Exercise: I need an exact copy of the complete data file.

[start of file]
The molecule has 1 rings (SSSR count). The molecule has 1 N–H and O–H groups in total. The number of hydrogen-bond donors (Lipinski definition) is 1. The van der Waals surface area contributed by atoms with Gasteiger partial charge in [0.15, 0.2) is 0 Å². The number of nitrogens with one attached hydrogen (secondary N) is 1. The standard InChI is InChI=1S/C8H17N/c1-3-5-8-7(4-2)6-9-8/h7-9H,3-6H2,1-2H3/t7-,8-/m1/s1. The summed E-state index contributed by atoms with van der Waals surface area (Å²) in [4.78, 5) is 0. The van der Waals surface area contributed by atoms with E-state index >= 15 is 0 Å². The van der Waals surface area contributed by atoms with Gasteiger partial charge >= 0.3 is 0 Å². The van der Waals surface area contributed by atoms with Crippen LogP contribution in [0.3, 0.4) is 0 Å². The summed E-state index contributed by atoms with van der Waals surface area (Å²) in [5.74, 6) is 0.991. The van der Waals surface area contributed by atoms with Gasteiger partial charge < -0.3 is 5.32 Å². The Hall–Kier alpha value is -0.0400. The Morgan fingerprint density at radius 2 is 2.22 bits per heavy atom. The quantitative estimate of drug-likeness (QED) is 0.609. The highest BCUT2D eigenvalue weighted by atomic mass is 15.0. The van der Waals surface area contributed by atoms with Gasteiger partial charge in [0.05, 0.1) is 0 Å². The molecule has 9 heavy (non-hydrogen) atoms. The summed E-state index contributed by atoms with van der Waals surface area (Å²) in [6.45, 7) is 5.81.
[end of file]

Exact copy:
The molecule has 1 rings (SSSR count). The molecule has 1 N–H and O–H groups in total. The number of hydrogen-bond donors (Lipinski definition) is 1. The van der Waals surface area contributed by atoms with Gasteiger partial charge in [0.15, 0.2) is 0 Å². The number of nitrogens with one attached hydrogen (secondary N) is 1. The standard InChI is InChI=1S/C8H17N/c1-3-5-8-7(4-2)6-9-8/h7-9H,3-6H2,1-2H3/t7-,8-/m1/s1. The summed E-state index contributed by atoms with van der Waals surface area (Å²) in [4.78, 5) is 0. The van der Waals surface area contributed by atoms with E-state index >= 15 is 0 Å². The van der Waals surface area contributed by atoms with Gasteiger partial charge >= 0.3 is 0 Å². The van der Waals surface area contributed by atoms with Crippen LogP contribution in [0.3, 0.4) is 0 Å². The summed E-state index contributed by atoms with van der Waals surface area (Å²) in [5.74, 6) is 0.991. The van der Waals surface area contributed by atoms with Gasteiger partial charge < -0.3 is 5.32 Å². The Hall–Kier alpha value is -0.0400. The Morgan fingerprint density at radius 2 is 2.22 bits per heavy atom. The quantitative estimate of drug-likeness (QED) is 0.609. The highest BCUT2D eigenvalue weighted by atomic mass is 15.0. The van der Waals surface area contributed by atoms with Gasteiger partial charge in [0.05, 0.1) is 0 Å². The molecule has 9 heavy (non-hydrogen) atoms. The summed E-state index contributed by atoms with van der Waals surface area (Å²) in [6.45, 7) is 5.81.